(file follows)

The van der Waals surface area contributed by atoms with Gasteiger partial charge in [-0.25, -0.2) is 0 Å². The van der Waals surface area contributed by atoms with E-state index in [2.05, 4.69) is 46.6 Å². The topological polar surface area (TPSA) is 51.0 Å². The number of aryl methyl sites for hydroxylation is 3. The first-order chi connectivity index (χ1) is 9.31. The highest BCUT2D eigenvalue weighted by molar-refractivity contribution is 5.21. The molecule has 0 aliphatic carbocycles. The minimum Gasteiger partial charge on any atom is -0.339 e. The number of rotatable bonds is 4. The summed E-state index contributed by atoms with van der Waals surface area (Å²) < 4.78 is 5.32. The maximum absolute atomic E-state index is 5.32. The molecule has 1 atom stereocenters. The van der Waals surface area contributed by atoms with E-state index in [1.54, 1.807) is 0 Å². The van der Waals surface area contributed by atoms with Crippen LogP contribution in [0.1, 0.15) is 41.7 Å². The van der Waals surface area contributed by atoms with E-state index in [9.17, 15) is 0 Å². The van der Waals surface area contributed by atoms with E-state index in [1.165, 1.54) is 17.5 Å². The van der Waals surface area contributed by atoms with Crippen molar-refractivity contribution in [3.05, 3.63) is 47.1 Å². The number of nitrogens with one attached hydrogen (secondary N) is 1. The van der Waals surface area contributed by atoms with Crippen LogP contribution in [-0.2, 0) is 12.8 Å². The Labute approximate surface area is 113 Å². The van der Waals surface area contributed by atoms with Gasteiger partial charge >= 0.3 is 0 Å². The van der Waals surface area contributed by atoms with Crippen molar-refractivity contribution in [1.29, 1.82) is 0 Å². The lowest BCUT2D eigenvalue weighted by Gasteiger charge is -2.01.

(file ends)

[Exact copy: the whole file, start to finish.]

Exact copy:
The van der Waals surface area contributed by atoms with Gasteiger partial charge in [-0.25, -0.2) is 0 Å². The van der Waals surface area contributed by atoms with E-state index in [2.05, 4.69) is 46.6 Å². The topological polar surface area (TPSA) is 51.0 Å². The number of aryl methyl sites for hydroxylation is 3. The first-order chi connectivity index (χ1) is 9.31. The highest BCUT2D eigenvalue weighted by molar-refractivity contribution is 5.21. The molecule has 0 aliphatic carbocycles. The minimum Gasteiger partial charge on any atom is -0.339 e. The number of rotatable bonds is 4. The summed E-state index contributed by atoms with van der Waals surface area (Å²) < 4.78 is 5.32. The maximum absolute atomic E-state index is 5.32. The molecule has 1 atom stereocenters. The van der Waals surface area contributed by atoms with E-state index in [1.54, 1.807) is 0 Å². The van der Waals surface area contributed by atoms with Crippen LogP contribution in [0.1, 0.15) is 41.7 Å². The van der Waals surface area contributed by atoms with E-state index in [9.17, 15) is 0 Å². The van der Waals surface area contributed by atoms with E-state index in [1.165, 1.54) is 17.5 Å². The van der Waals surface area contributed by atoms with Crippen molar-refractivity contribution in [3.05, 3.63) is 47.1 Å². The number of nitrogens with one attached hydrogen (secondary N) is 1. The van der Waals surface area contributed by atoms with Crippen LogP contribution in [-0.2, 0) is 12.8 Å². The Labute approximate surface area is 113 Å². The van der Waals surface area contributed by atoms with Gasteiger partial charge >= 0.3 is 0 Å². The van der Waals surface area contributed by atoms with Crippen molar-refractivity contribution in [1.29, 1.82) is 0 Å². The lowest BCUT2D eigenvalue weighted by Gasteiger charge is -2.01.